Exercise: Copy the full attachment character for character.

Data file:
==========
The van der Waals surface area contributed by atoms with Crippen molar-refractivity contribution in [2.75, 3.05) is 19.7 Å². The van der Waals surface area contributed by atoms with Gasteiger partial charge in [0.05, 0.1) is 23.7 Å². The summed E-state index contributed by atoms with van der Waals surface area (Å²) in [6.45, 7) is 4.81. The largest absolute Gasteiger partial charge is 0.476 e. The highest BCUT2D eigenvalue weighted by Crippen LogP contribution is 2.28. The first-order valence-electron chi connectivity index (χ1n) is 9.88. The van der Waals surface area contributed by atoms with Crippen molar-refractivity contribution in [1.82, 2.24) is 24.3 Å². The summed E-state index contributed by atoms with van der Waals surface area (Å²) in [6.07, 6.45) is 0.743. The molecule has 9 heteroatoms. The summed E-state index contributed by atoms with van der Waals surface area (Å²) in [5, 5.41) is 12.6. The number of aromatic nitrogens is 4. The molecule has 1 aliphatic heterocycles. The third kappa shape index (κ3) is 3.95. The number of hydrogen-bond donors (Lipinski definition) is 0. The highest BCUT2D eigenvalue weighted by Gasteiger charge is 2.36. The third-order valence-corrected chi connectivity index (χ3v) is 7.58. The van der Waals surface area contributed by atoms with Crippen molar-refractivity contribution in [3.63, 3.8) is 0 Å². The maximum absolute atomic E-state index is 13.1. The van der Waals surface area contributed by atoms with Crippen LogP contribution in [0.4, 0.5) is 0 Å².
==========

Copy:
The van der Waals surface area contributed by atoms with Crippen molar-refractivity contribution in [2.75, 3.05) is 19.7 Å². The van der Waals surface area contributed by atoms with Gasteiger partial charge in [0.05, 0.1) is 23.7 Å². The summed E-state index contributed by atoms with van der Waals surface area (Å²) in [6.45, 7) is 4.81. The largest absolute Gasteiger partial charge is 0.476 e. The highest BCUT2D eigenvalue weighted by Crippen LogP contribution is 2.28. The first-order valence-electron chi connectivity index (χ1n) is 9.88. The van der Waals surface area contributed by atoms with Crippen molar-refractivity contribution in [1.82, 2.24) is 24.3 Å². The summed E-state index contributed by atoms with van der Waals surface area (Å²) in [6.07, 6.45) is 0.743. The molecule has 9 heteroatoms. The summed E-state index contributed by atoms with van der Waals surface area (Å²) in [5, 5.41) is 12.6. The number of aromatic nitrogens is 4. The molecule has 1 aliphatic heterocycles. The third kappa shape index (κ3) is 3.95. The number of hydrogen-bond donors (Lipinski definition) is 0. The highest BCUT2D eigenvalue weighted by Gasteiger charge is 2.36. The third-order valence-corrected chi connectivity index (χ3v) is 7.58. The van der Waals surface area contributed by atoms with Crippen molar-refractivity contribution in [3.63, 3.8) is 0 Å². The maximum absolute atomic E-state index is 13.1. The van der Waals surface area contributed by atoms with Crippen LogP contribution in [0.4, 0.5) is 0 Å².